In September of 2009 when I was diagnosed with melanoma, Daniel and I met with a sun safety educator after my first doctor visit. I’ve lived in sun safety land for a long time, but this weekend when I was speaking with a group of girl scouts I was reminded that not everyone has the privilege of meeting personally with a sun safety educator. So, here is a quick reminder of the basics of sunscreen that I teach when I am asked to speak to groups.
Make sure it’s labelled “broad-spectrum” and at minimum SPF 30
Read the directions!
Apply 15 minutes before sun exposure
Use a lot, don’t miss a spot! Don’t forget the scalp, ears, neck and lips!
Sprays- Spray until you see it, then rub it in
Cover with clothing whenever possible! (Especially UPF clothing)
“You should never apply a product labeled as flammable while you are near a source of flame. In the five incidents reported to FDA, however, the burns occurred after the sunscreen spray had been applied. The ignition sources were varied and involved lighting a cigarette, standing too close to a lit citronella candle, approaching a grill, and in one case, doing some welding. These incidents suggest that there is a possibility of catching fire if you are near an open flame or a spark after spraying on a flammable sunscreen—even if you believe you have waited a sufficient time for the sunscreen to dry and your skin feels dry.”
“For sunscreen spray products, the agency requested additional data to establish effectiveness and to determine whether they present a safety concern if inhaled unintentionally. These requests arose because sprays are applied differently from other sunscreen dosage forms, such as lotions and sticks.”
Perhaps we should avoid these products? I have used sunscreen spray a few times in the past couple months and I feel flammable for hours afterward and can’t get the alcohol smell out of my nose! Yuck!
I do think the lotion forms of sunscreen spray seem to avoid most of these issues. And in ANY case, any sunscreen is better than none. Don’t forget to read the directions and wait 15 minutes after application to give the sunscreen time to work! It also helps to spray until you see your skin is wet, rub it in and then reapply and rub again! If you are taking the time to apply, take the time to make it work for you!
This is fairly horrible videography, but it gets the point across, I hope! The glare makes it seem brighter outside than it really was, but it was truly overcast. Oh, and I didn’t really get my shoes, so you’ll have to take my word for it that they are cute indeed! This is less than 2 minutes, so give it a watch!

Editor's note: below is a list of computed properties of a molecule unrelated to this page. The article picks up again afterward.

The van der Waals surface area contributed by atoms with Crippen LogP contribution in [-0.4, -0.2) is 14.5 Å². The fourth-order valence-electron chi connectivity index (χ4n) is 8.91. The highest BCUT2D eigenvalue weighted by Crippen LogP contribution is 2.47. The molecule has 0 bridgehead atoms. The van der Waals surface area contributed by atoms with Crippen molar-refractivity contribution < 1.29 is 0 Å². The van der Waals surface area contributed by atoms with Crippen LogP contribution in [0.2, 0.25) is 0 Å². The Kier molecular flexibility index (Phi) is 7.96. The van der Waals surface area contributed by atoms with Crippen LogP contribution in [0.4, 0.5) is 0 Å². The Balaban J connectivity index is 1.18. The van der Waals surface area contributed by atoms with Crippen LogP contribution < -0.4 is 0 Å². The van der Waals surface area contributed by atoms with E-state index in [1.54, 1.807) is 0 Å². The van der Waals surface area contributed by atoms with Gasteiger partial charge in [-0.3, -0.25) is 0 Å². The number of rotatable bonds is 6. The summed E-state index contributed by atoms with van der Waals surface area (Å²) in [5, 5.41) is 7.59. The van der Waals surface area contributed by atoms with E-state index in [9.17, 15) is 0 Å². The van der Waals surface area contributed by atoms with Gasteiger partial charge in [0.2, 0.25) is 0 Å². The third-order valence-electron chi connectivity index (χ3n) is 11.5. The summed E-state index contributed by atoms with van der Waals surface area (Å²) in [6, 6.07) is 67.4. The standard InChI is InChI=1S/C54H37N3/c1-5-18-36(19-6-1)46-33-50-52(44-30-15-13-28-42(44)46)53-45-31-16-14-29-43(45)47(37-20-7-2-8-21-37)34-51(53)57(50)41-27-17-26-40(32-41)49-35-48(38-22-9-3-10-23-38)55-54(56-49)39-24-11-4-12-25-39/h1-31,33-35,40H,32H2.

What spray sunscreen do you recommend for kids/sensitive skin?
I get asked this a lot. I understand the draw of spray sunscreens. They are SO quick and easy! But, I can’t recommend any spray sunscreens. To be clear, I am meaning spray sunscreens in an aerosol or compressed air form, not the sunscreen with a pump spray.
Almost all spray sunscreens are chemical based. I am very concerned about the long term effects of chemicals that may be inhaled while spray sunscreens are applied, especially for children who may not be able to hold their breath as reliably as we would like to believe. My 8 year old son told me last week that he’d been holding his breath for 15 minutes (he wrote me a note to tell me.) I told him to plug his nose and he lasted about 4 seconds. He genuinely thought he was holding his breath before. It made me reconsider just asking him to hold his breath when spraying him with sunscreen!
I wouldn’t recommend sprays for sensitive skin. Almost all contain denatured alcohol which is horrible for skin! Drying and irritating.
Sprays are also infamous for not providing compete coverage. The chemical forms that go on clear are extremely difficult to check coverage.
So, I still haven’t talked you out of using a spray sunscreen? That’s alright! I won’t judge you if I see you spraying your kids down at the pool or the park! I know sprays are easy. ANY sunscreen is better than NO sunscreen! May I offer a few tips about applying that spray?
1. READ and FOLLOW the directions on the bottle. Chemical sunscreens need to sit on the skin for 20-30 minutes before the sunscreen begins working!
2. Spray until you can see the sunscreen on the skin. This is the only way to make sure it hasn’t all blown away in the wind!
3. RUB it in. ALL sunscreens need to be rubbed in!
I did try an all natural spray sunscreen by this month. The active ingredients (as in all mineral sunscreens) are zinc oxide and titanium dioxide. If you try it make sure you shake it and it should spray white. The first three times I sprayed this on my screen, it came out clear. I don’t believe I got any protection during any of these applications. Yikes! After shaking it comes out super thick and is tough to rub in. I didn’t like it much, but if you really want to try a spray, I’d recommend Goddess Garden Continuous Spray SPF 30.
Not an ad. I purchased this product on my own dime. The link above is an Amazon affiliate link. If you buy with the link, I get a very small percentage of what you pay to help offset my review costs. I only review sunscreens which I would use on my family and myself based on basic requirements such as broad spectrum and a minimum SPF of 30.